NJ attorney general looking into 2018 investigation of crash involving Nadine Menendez

The New Jersey attorney general’s office has opened an inquiry into how local law enforcement handled an investigation into a fatal car crash that involved the then-future wife of U.S. Sen. Robert Menendez, according to a law enforcement official familiar with the review.

Nadine Menendez had been dating the New Jersey Democrat for just under a year when she hit a man with her car on Dec. 12, 2018, in the town of Bogota. Richard Koop, 49, died almost instantly when he was hit while crossing the street in the dark near his home.

Menendez, then known by her maiden name Nadine Arslanian, wasn’t tested for drugs or alcohol at the scene and Bogota police quickly concluded she wasn’t at fault and allowed her to leave the scene.

She told police the man had run across the street in front of her car and she didn’t see him until he hit her windshield. Police said Koop was wearing a dark-colored jacket, wasn’t in a crosswalk, and been drinking at a tavern before the crash.

The deadly collision, though, took on new prominence after Sen. Menendez and his wife were indicted Sept. 22 on charges that they accepted bribes of cash, gold and a luxury car in exchange for a variety of corrupt acts.

The indictment said Nadine Menendez needed that new car because she had wrecked hers in an “accident.” A New Jersey businessman is accused of buying her a $60,000 Mercedes in exchange for the senator trying to influence a criminal case involving one of his employees.

The law enforcement official who confirmed the attorney general’s inquiry into the handling of the 2018 crash was not authorized to speak publicly about the inquiry and spoke to The Associated Press on condition of anonymity. The inquiry was first reported by NBC News.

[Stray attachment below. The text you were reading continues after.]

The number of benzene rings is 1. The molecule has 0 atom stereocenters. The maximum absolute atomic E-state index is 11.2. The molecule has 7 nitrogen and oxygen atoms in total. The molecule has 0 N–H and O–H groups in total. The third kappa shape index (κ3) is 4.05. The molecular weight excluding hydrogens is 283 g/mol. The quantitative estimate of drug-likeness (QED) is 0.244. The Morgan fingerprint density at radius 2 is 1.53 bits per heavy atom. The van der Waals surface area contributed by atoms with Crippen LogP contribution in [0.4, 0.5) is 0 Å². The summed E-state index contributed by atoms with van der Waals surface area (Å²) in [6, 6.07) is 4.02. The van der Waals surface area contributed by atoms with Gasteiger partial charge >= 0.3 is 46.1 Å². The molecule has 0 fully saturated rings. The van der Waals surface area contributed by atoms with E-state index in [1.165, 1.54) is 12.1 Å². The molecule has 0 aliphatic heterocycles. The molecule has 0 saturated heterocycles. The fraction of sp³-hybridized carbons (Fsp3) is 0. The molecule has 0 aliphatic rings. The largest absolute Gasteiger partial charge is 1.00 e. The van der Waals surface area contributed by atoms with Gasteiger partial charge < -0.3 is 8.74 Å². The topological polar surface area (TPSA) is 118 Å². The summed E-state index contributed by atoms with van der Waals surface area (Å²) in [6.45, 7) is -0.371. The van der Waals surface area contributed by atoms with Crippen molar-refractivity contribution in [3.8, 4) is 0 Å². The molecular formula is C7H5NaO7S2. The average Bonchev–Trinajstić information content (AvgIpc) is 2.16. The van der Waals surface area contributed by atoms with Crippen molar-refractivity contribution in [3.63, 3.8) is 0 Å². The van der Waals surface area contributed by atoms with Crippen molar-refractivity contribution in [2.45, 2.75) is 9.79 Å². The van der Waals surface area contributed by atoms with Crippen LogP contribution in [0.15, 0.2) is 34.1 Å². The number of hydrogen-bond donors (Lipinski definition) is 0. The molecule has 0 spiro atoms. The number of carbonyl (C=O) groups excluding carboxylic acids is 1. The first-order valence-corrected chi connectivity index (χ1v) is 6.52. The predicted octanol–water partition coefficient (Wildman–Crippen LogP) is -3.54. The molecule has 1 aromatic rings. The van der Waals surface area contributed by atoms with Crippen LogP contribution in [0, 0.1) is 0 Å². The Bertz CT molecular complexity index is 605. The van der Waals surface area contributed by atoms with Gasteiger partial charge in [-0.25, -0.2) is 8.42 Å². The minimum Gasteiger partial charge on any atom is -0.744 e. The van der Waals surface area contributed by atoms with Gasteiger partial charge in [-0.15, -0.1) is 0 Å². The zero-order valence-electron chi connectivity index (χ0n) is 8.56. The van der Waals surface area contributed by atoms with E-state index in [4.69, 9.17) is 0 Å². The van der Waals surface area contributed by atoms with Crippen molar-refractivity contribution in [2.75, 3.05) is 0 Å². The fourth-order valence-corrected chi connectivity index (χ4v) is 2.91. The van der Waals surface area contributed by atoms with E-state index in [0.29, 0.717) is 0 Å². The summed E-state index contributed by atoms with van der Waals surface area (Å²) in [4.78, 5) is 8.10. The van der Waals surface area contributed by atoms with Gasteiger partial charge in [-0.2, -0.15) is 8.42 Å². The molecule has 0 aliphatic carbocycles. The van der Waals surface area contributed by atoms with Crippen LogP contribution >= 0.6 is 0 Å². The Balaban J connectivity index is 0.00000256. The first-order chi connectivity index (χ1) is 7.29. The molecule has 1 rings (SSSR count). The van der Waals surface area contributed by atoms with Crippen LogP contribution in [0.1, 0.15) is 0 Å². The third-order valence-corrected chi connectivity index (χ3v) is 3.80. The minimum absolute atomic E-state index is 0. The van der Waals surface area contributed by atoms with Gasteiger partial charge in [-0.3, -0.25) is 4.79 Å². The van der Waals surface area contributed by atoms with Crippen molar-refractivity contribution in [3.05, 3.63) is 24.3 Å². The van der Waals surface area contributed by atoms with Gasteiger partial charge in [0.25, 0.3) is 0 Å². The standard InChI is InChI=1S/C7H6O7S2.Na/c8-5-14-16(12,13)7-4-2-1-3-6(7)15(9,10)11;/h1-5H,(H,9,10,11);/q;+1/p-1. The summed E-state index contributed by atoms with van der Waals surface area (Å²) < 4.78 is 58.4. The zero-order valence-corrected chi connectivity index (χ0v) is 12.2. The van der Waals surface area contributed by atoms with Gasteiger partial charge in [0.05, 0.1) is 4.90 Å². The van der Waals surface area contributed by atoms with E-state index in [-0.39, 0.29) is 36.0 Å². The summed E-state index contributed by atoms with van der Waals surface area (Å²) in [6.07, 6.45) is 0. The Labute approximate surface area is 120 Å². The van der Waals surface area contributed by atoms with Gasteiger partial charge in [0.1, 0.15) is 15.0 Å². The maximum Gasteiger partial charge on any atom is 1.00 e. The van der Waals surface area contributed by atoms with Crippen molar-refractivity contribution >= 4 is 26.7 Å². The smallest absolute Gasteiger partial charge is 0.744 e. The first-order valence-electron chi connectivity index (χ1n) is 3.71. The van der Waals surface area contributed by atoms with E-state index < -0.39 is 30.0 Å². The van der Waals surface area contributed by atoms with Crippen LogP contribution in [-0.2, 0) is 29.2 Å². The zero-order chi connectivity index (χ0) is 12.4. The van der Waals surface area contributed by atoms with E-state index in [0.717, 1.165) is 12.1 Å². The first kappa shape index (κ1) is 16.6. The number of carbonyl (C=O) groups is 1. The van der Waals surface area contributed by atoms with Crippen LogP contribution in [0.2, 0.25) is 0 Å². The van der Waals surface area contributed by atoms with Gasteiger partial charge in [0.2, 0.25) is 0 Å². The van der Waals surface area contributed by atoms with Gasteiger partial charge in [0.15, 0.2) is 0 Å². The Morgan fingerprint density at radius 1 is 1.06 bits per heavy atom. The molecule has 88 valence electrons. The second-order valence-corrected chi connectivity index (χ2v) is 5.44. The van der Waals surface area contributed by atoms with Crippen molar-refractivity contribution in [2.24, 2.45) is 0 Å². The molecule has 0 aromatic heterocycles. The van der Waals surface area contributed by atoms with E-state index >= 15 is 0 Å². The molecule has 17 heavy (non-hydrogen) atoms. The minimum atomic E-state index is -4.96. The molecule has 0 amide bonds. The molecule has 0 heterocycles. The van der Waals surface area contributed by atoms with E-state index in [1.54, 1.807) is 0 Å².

The office of New Jersey Attorney General Matt Platkin declined to comment, saying in an email, “The office does not confirm or deny investigations.”

Koop’s family has raised questions about whether his death was fully investigated.

“We understand that true accidents happen,” his sister, Rosemarie Koop-Angelicola, told the AP on Thursday. “We’re willing to accept that, but only with a full and proper investigation. There’s gaping holes in this.”

Security camera video recorded the fatal collision, but from an angle where critical details are obscured. Neither Koop nor Menendez’s vehicle are visible until after the moment of impact.

It shows Menendez stopping for 25 seconds as Koop’s body lies in the street in front of her. Then she backs up, pauses and drives around the body, a short distance down the street and out of the camera’s view. About three minutes after the crash, a man can be seen running to Koop’s side to help. Police arrive about a minute later.

Police dashcam video recorded officers interviewing Menendez about the crash. She declined to give police permission to take possession of her phone.

In an email, Nadine Menendez’s attorney David Schertler said it was a “tragic accident, but Nadine Menendez was not at fault, did not violate any laws, and was therefore not charged with any crimes. The fact of the accident has nothing to do with the allegations in the current indictment against Ms. Menendez. We are confident that any ‘re-opening’ of an investigation into the accident will confirm that conclusion.”

Both the senator and his wife have pleaded not guilty to the bribery charges. A trial is tentatively scheduled to start May 6.

In another sign of ongoing fallout related to the indictment, a federal judge in New Jersey on Thursday tossed out a plea bargain in an unrelated criminal case involving one of the indicted New Jersey businessmen.

Real estate developer Fred Daibes had pleaded guilty in a separate banking fraud case last April. The new indictment accused Daibes of paying cash and gold to Menendez in exchange for the senator’s efforts to install a U.S. attorney who would provide favorable treatment in that case.

A message left with Daibes’ attorney was not returned.

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